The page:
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Preventing Surgical Site Infections

Blog_PreventingSurgicalSiteInfections_SurgeryKneeArthroscopy_260x200px.jpgSurgical Site infections (SSIs) occur in 2% to 5% of surgery patients. This category of infection comprises approximately 22% of all healthcare-associated infections and has a 3% mortality. Patients with SSIs require significant care and average 7 to 10 days of increased length of hospital stay. The cost of providing care for a single SSI ranges from $3,000 to $29,000. The total cost of care for SSIs is estimated at $10 billion dollars per year. There are of course additional expenditures for outpatient care, readmissions, and care of long-term disabilities.

Strategies to Prevent

website_author_mackles-e1454448029785.jpgStrategies to prevent SSIs include the following:

  • Providing antibiotic prophylaxis per accepted evidence-based guidelines.
  • Avoiding hair removal at the operative site (unless hair interferes with the procedure). Do not use razors; use clippers.
  • Controlling blood glucose postoperatively.
  • Maintaining normal temperature.
  • Administering supplemental oxygen during and after surgery (for procedures utilizing mechanical ventilation).
  • Utilizing alcohol skin prep (unless contraindicated).
  • Using impermeable plastic wound protectors for GI and biliary tract surgeries.
  • Following the recommendation to employ World Health Organization-based checklists.
  • Instituting SSI Surveillance Programs (using automated data to provide feedback to providers on SSI rates and compliance with clinical measures).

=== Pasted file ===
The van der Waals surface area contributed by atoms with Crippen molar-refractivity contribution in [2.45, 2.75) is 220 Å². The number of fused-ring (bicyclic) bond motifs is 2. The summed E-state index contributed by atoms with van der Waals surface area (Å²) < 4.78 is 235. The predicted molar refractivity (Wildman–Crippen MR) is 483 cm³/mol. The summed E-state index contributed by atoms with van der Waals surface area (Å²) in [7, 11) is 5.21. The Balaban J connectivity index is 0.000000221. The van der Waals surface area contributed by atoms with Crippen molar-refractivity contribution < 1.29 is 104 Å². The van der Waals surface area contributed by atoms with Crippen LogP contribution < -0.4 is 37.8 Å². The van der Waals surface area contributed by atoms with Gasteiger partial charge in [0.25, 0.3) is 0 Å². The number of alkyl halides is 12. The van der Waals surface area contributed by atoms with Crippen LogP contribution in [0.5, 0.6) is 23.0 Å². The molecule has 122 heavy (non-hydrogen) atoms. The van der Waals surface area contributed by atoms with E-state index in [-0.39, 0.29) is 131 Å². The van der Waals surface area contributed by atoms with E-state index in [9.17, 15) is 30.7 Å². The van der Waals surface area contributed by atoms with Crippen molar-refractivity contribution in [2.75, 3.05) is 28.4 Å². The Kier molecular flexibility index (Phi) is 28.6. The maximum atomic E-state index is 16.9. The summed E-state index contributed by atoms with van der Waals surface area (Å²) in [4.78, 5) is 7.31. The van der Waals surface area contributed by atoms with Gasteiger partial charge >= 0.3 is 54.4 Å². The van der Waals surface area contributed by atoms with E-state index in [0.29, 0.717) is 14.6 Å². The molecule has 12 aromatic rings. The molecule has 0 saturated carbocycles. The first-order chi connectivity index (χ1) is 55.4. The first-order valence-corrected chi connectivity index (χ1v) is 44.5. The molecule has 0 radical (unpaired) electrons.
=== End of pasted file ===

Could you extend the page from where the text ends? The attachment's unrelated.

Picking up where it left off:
• Educating providers and patients about SSI prevention.

Case Example

website_author_syzek1-e1446040915762.jpgA 73 y.o. male underwent bilateral knee arthroplasty. Medications included simvastatin and triamterene/HCTZ. Pre-operative vital signs were normal. The patient’s BMI was recorded to be 27. A prophylactic antibiotic was administered – a cephalosporin. The surgery itself was reportedly uneventful.

The patient was seen in the ED 8 days post-op with the complaints of redness and discharge from left knee incision. The ED physician obtained wound cultures, which later were found to be positive for MRSA. The surgeon admitted the patient for antibiotics and additional surgical treatment of the infected wound.

Let’s consider possible factors that could be responsible for this SSI.

The review of this case requires us to ask the following questions:

  1. Was the patient’s glucose controlled appropriately? This gentleman has a BMI of 27, which indicates that he is overweight. Despite the fact that he does not have a history of diabetes, it would be prudent to check glucose levels and treat appropriately if necessary.
  2. Was prophylactic antibiotic administration sufficient? The patient underwent a bilateral knee procedure, which could possibly have lasted more than 2 or 3 hours. Also, if there had been any additional delays, optimum prophylactic antibiotic coverage may not have been attained. It is recommended that surgeons follow evidence-based and accepted guidelines for the administration of prophylactic antibiotics.  
  3. Was supplemental oxygen provided? If ventilated, a patient undergoing this procedure could benefit from supplemental oxygen post-operatively to ensure maximum tissue oxygenation.
  4. And finally, was a perioperative checklist utilized? Perioperative checklists have been shown to reduce surgical complications. An international study found that post-operative complication rates were reduced from 11% to 8% by simply instituting a WHO 19-point checklist. In addition, the death rate was reduced from 1.5% to 0.8% after implementation of the checklist.




Categories: Emergency Medicine, Hospital Medicine, Patient Safety, Performance-Based Reimbursement, Surgery, Nursing


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